We all have our favorite places to go to entertain our thirst for meteorology and climate. This page will share some of my favorite references that I have been using for years as well as some entertainment you might find amusing.
Modeling and Forecasting
I use many models for my research, and without models I would not be able to forecast. The following are some of my favorite resources that I use to observe what is going on in the atmosphere.
Earth.Nullschool – Very few models show what the atmosphere is doing worldwide. I love showing this website to my students and friends. You can clearly see the wind directions and wind speeds all around the world. If you find wind to be boring, you can look at ocean currents and cloud cover to name some of the many models available on this site. You can also change your millibar heights to suit your liking. To change what model you are looking at, click on the word “Earth” in the bottom left of your browser. This will bring up a menu that you can play around with. So much fun, I procrastinate a lot on this model. Especially when there is a hurricane spinning around in an ocean.
California Nevada River Forecast Center (CNRFC) – Ever wanted to try your hand at forecasting? Or are you just interested in seeing the dynamics that take place in the atmosphere over North America? Here you can use several key models to see incoming pressure systems, moisture, wind speeds, and various other atmospheric component. See which model you like the best or which one is right most of the time (I usually like the GFS and Navy models the best).
NCEP NAM Convective Forecasting Page – Another website that allows you to forecast for yourself. Similar to CNRFC, but has more forecasting tools such as cloud cover, pressures and wind gusts. There is not much of an archive, you can only go back about 7 days and that is it (as far as I know). Models for each component has 84 hours of projections. So at least you can forecast for the next 3.5 days.
Magic Seaweed – Maybe you are a surfer or just love the ocean in general. Are you curious about your wave heights or when high/low tide will occur? This website has it all. The ocean is connected to the weather very closely, so even meteorologists need to study and love the ocean as much as the surfers. After all, surfers are depending on the meteorologists to make sure they don’t miss the big waves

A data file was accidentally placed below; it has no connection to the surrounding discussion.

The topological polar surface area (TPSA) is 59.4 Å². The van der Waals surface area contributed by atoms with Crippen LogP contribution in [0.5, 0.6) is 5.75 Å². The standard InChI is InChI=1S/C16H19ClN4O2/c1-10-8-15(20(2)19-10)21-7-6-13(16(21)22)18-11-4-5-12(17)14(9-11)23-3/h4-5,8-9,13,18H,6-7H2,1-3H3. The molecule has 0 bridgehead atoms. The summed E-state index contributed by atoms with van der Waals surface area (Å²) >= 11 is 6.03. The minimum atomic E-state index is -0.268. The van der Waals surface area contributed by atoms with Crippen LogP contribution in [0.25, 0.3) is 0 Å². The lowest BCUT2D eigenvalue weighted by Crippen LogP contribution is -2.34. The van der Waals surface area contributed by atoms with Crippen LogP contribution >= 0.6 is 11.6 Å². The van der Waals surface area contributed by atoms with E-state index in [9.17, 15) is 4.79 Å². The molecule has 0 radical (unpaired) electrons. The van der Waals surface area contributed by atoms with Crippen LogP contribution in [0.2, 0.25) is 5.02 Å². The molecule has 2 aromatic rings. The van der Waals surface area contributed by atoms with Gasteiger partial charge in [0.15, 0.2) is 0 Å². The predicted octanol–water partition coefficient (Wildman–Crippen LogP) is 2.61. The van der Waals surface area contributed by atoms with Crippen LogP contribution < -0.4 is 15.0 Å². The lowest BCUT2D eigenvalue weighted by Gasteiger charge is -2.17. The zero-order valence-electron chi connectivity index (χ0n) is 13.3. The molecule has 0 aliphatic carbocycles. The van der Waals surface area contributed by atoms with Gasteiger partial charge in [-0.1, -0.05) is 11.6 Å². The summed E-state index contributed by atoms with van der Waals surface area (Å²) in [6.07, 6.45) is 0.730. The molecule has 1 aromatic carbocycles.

General Weather Info
National Oceanic and Atmospheric Administration (NOAA) – Probably the most popular atmospheric website in the United States. If you want to find any information about weather in general this is the place to go. Click around to find numerous different models not only for the atmosphere but for ocean related research, such as currents and sea surface temperatures. They also post many climate news stories on the front page if you want an extra dose of news for your day.
WeatherUnderground – An amazing website that constantly has up-to-date weather blogs for your enjoyment. Dr. Jeff Masters is the co-founder for the website which has been around since 1995. He always brings new and exciting weather/climate news to the table and is an amazing forecaster. This website will not disappoint. Adding on, being August 24, WeatherUnderground will be having their own TV show which talks about all the science that takes place in the atmosphere. Finally, a weather show that focuses on the science! Get excited!
Mesonet by Iowa State University – A very handy website if you want to see the severe weather warnings that are currently taking place across the United States. They also have great archives that you can search through by date to see what a particular area was experiencing on a certain day (temperature, rain amount, alerts, etc.)
Environment Canada – Many people focus on the United States when it comes to statistical meteorological analysis or even forecasting in general. It is very disappointing that in the United States we do not look at other countries. Environment Canada is the leading weather office in Canada and there is an insane amount of data that can be found here. If anyone is interested in Canada’s weather and climate please click around here. If you think you live in freezing areas, your eyes will pop out when you see the temperatures northern Canada experiences.